My Lords, I declare my interests, as set out in the register. I am very pleased indeed to follow my noble friend Lord Naseby. How right he has been to remind us, through his ministerial experience in Northern Ireland and by quoting the article by David Wolfson QC, of the importance of the issue of Northern Ireland, which has been evidenced by some very powerful speeches.
Even at Second Reading, as we discussed the underlying principles of this Bill, our focus was heavily drawn to Part 5. The principle underlying it is very clear: it sets out powers and requirements which I am sure that all of us, including the Minister, hope will never come into play. The intention—and this is a point of vital importance, especially as the Brexit trade negotiations enter the final furlong—is to send a clear signal about what is ultimately acceptable to the United Kingdom and what is not.
The term “backstop” has been deployed somewhat excessively during the protracted Brexit process, but this part of the Bill is just that—a backstop. It is no secret that I have always seen the democracies of western and central Europe as allies and friends— our most proximate and, increasingly, our most important allies and friends. The new Administration in the United States, when President-elect Biden takes office in January, will also very much want to see us in that context. None the less, in any negotiation, even with good friends and allies, it is vital to be absolutely clear from the outset, and consistently thereafter, about any “red lines”, any “lines in the sand”, or however else one might term points that are simply off limits and non-negotiable.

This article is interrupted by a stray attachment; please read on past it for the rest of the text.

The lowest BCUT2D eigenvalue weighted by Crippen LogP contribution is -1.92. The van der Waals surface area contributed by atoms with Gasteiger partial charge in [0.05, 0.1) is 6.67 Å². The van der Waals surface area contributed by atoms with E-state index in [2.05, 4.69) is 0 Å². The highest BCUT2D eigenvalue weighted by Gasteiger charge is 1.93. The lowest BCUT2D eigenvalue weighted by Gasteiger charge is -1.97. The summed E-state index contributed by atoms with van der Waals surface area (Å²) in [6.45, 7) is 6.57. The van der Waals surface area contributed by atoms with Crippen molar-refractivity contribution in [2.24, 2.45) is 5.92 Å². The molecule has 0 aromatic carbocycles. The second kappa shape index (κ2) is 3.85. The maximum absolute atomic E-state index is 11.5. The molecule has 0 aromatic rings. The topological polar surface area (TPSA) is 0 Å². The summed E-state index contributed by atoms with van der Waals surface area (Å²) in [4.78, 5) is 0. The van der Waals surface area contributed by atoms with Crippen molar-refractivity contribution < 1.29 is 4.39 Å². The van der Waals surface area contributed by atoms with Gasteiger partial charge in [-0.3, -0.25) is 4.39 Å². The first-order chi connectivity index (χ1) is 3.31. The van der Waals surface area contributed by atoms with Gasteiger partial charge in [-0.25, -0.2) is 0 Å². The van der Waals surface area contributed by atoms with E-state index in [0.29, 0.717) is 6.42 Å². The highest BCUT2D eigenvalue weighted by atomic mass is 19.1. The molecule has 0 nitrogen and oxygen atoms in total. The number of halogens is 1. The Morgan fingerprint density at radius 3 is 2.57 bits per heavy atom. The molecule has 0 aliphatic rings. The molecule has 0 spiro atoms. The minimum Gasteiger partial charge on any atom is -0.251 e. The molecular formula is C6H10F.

The Good Friday agreement, which I avidly support, acknowledges that Northern Ireland is part of the sovereign territory of the United Kingdom. The clear implication must surely be that Northern Ireland is, and shall remain, fully integrated into the UK single market.
These clauses may make us uneasy; they may propose powers that unnerve us or cause us to feel distaste. They also remind everyone involved in the Brexit trade negotiations, on all sides, just how high the stakes are and what is and is not acceptable to Her Majesty’s Government. As I said, I am a stout defender of the Good Friday agreement. I also fervently hope and believe that the Brexit trade talks will bear fruit in the best interests of the United Kingdom and our many friends who remain within the European Union. It is my clear understanding that this has been the approach taken consistently with this Bill by my noble friend the Minister and his colleagues. At this moment of historic significance, they need our steadfast support. If we in this House withhold that support, I fear we may be playing with fire.